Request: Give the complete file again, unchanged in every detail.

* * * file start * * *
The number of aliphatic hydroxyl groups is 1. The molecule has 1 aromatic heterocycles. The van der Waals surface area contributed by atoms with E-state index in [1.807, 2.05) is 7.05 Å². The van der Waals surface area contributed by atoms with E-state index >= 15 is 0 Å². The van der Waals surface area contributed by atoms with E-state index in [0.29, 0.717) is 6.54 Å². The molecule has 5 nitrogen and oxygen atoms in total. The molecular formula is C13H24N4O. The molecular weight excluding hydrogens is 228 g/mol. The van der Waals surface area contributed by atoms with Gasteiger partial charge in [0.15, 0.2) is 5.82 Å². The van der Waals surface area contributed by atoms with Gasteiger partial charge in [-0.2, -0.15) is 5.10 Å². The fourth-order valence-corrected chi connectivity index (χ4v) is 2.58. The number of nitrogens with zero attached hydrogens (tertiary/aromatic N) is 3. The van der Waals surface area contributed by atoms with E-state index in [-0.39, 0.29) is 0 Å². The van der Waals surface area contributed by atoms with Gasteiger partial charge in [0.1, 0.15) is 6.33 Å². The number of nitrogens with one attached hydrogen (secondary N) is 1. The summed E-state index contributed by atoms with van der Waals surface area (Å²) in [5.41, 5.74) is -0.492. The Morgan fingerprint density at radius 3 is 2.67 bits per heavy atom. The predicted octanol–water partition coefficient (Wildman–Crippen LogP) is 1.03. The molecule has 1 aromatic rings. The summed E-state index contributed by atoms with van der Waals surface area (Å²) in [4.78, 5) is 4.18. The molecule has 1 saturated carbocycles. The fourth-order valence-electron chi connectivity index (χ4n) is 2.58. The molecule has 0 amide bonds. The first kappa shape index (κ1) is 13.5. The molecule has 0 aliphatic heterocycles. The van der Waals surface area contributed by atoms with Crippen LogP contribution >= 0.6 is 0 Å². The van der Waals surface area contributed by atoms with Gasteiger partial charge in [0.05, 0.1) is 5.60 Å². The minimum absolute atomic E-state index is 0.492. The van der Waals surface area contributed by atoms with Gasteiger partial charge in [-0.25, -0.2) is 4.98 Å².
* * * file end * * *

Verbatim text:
The number of aliphatic hydroxyl groups is 1. The molecule has 1 aromatic heterocycles. The van der Waals surface area contributed by atoms with E-state index in [1.807, 2.05) is 7.05 Å². The van der Waals surface area contributed by atoms with E-state index >= 15 is 0 Å². The van der Waals surface area contributed by atoms with E-state index in [0.29, 0.717) is 6.54 Å². The molecule has 5 nitrogen and oxygen atoms in total. The molecular formula is C13H24N4O. The molecular weight excluding hydrogens is 228 g/mol. The van der Waals surface area contributed by atoms with Gasteiger partial charge in [0.15, 0.2) is 5.82 Å². The van der Waals surface area contributed by atoms with Gasteiger partial charge in [-0.2, -0.15) is 5.10 Å². The fourth-order valence-corrected chi connectivity index (χ4v) is 2.58. The number of nitrogens with zero attached hydrogens (tertiary/aromatic N) is 3. The van der Waals surface area contributed by atoms with E-state index in [-0.39, 0.29) is 0 Å². The van der Waals surface area contributed by atoms with Gasteiger partial charge in [0.1, 0.15) is 6.33 Å². The number of nitrogens with one attached hydrogen (secondary N) is 1. The summed E-state index contributed by atoms with van der Waals surface area (Å²) in [5.41, 5.74) is -0.492. The Morgan fingerprint density at radius 3 is 2.67 bits per heavy atom. The predicted octanol–water partition coefficient (Wildman–Crippen LogP) is 1.03. The molecule has 1 aromatic rings. The summed E-state index contributed by atoms with van der Waals surface area (Å²) in [4.78, 5) is 4.18. The molecule has 1 saturated carbocycles. The fourth-order valence-electron chi connectivity index (χ4n) is 2.58. The molecule has 0 amide bonds. The first kappa shape index (κ1) is 13.5. The molecule has 0 aliphatic heterocycles. The van der Waals surface area contributed by atoms with Crippen LogP contribution >= 0.6 is 0 Å². The van der Waals surface area contributed by atoms with Gasteiger partial charge in [0.05, 0.1) is 5.60 Å². The minimum absolute atomic E-state index is 0.492. The van der Waals surface area contributed by atoms with Gasteiger partial charge in [-0.25, -0.2) is 4.98 Å².